Jerry Colver had visitors to his Iowa State University laboratory cover their ears. Then he powered up his test rig and -- SNAP! -- what looked like a bolt of blue lightning popped through five test chambers.
Colver, an Iowa State emeritus professor of mechanical engineering, will use that spark to ignite and burn combustible powders uniformly suspended inside narrow test chambers as part of a test for the National Aeronautics and Space Administration.
But it's not just a matter of exploding powders in a lab. He'll ignite powders as they drop eight stories at NASA's Glenn Research Center in Cleveland. During the drops, the test rig will accelerate to a speed of about 50 miles per hour and approach zero-gravity conditions before landing in an air bag. The test drops are scheduled to begin in early August.
NASA is supporting the research with a $395,000 grant. NASA scientists want to learn how much of a gap there needs to be in a test chamber before powders will ignite. Colver said the research is important to NASA for improving fire safety and developing a new safety standard. He also said the research will advance scientists' basic understanding of flame theory.
"We want to know under what conditions powders will burn, their flammability and the ignition power required," Colver said.
Aluminum powder -- one of the powders Colver will be testing -- is very explosive, he said.
But quantifying that explosiveness isn't easy to do. For one thing, it's a major challenge to control the suspension of powder in the air. Sending the powder up in a puff of air doesn't provide much control or uniformity.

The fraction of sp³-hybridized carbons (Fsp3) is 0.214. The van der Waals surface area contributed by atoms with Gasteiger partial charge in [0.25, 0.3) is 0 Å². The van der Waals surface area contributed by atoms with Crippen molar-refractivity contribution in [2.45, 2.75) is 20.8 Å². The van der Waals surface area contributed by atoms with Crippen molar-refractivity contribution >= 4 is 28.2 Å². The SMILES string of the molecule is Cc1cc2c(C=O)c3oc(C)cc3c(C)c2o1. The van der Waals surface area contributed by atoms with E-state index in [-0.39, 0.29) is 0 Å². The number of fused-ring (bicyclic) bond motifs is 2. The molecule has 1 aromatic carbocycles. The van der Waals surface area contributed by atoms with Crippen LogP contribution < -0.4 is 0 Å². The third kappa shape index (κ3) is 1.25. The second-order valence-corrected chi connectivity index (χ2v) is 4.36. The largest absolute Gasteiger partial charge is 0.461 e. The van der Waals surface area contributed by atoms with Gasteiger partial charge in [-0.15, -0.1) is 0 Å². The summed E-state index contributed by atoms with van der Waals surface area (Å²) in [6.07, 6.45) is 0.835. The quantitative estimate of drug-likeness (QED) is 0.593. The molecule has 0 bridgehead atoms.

Colver has developed a technology called electric particulate suspension that uses high voltages to electrostatically suspend powders between two charged plates. Doing the experiments in the microgravity conditions of a free fall also creates higher and more uniform suspensions.
But that means the test rig has to withstand deceleration g-forces equal to 30 times its weight. And the experiment has to happen in the 2.2 seconds of free fall.
That's one reason Colver designed his experiment with five test chambers. He can run five simultaneous experiments for every drop. With up to seven drops in a full day of testing, that's 35 experiments to analyze.
Colver is anticipating two weeks of testing at the Glenn Research Center.
And when it's all done, Colver and graduate students Ryan Kroll and Hua Xu should be able to tell NASA something new about how powders burn and might even have data that show how a planetary rover could use combustion to safely test any powders it collects.
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